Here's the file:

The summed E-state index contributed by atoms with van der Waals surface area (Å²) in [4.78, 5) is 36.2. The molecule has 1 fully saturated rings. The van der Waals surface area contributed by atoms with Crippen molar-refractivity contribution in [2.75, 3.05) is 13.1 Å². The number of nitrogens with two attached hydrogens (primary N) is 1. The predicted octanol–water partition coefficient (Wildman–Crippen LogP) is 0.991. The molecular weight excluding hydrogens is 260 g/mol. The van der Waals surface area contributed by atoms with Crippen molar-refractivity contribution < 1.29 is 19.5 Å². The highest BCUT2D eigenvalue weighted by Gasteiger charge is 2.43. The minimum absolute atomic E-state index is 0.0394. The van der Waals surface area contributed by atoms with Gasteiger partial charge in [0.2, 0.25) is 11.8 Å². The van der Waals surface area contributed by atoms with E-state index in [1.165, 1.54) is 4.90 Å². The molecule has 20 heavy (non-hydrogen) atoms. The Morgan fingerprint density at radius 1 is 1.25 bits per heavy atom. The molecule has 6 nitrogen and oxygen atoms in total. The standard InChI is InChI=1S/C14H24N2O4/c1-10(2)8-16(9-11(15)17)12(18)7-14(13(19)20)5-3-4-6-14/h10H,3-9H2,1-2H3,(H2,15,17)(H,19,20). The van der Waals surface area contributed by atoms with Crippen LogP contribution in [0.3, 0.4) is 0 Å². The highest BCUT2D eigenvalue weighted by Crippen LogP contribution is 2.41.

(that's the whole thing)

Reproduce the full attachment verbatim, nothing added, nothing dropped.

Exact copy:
The summed E-state index contributed by atoms with van der Waals surface area (Å²) in [4.78, 5) is 36.2. The molecule has 1 fully saturated rings. The van der Waals surface area contributed by atoms with Crippen molar-refractivity contribution in [2.75, 3.05) is 13.1 Å². The number of nitrogens with two attached hydrogens (primary N) is 1. The predicted octanol–water partition coefficient (Wildman–Crippen LogP) is 0.991. The molecular weight excluding hydrogens is 260 g/mol. The van der Waals surface area contributed by atoms with Crippen molar-refractivity contribution < 1.29 is 19.5 Å². The highest BCUT2D eigenvalue weighted by Gasteiger charge is 2.43. The minimum absolute atomic E-state index is 0.0394. The van der Waals surface area contributed by atoms with Gasteiger partial charge in [0.2, 0.25) is 11.8 Å². The van der Waals surface area contributed by atoms with E-state index in [1.165, 1.54) is 4.90 Å². The molecule has 20 heavy (non-hydrogen) atoms. The Morgan fingerprint density at radius 1 is 1.25 bits per heavy atom. The molecule has 6 nitrogen and oxygen atoms in total. The standard InChI is InChI=1S/C14H24N2O4/c1-10(2)8-16(9-11(15)17)12(18)7-14(13(19)20)5-3-4-6-14/h10H,3-9H2,1-2H3,(H2,15,17)(H,19,20). The van der Waals surface area contributed by atoms with Crippen LogP contribution in [0.3, 0.4) is 0 Å². The highest BCUT2D eigenvalue weighted by Crippen LogP contribution is 2.41.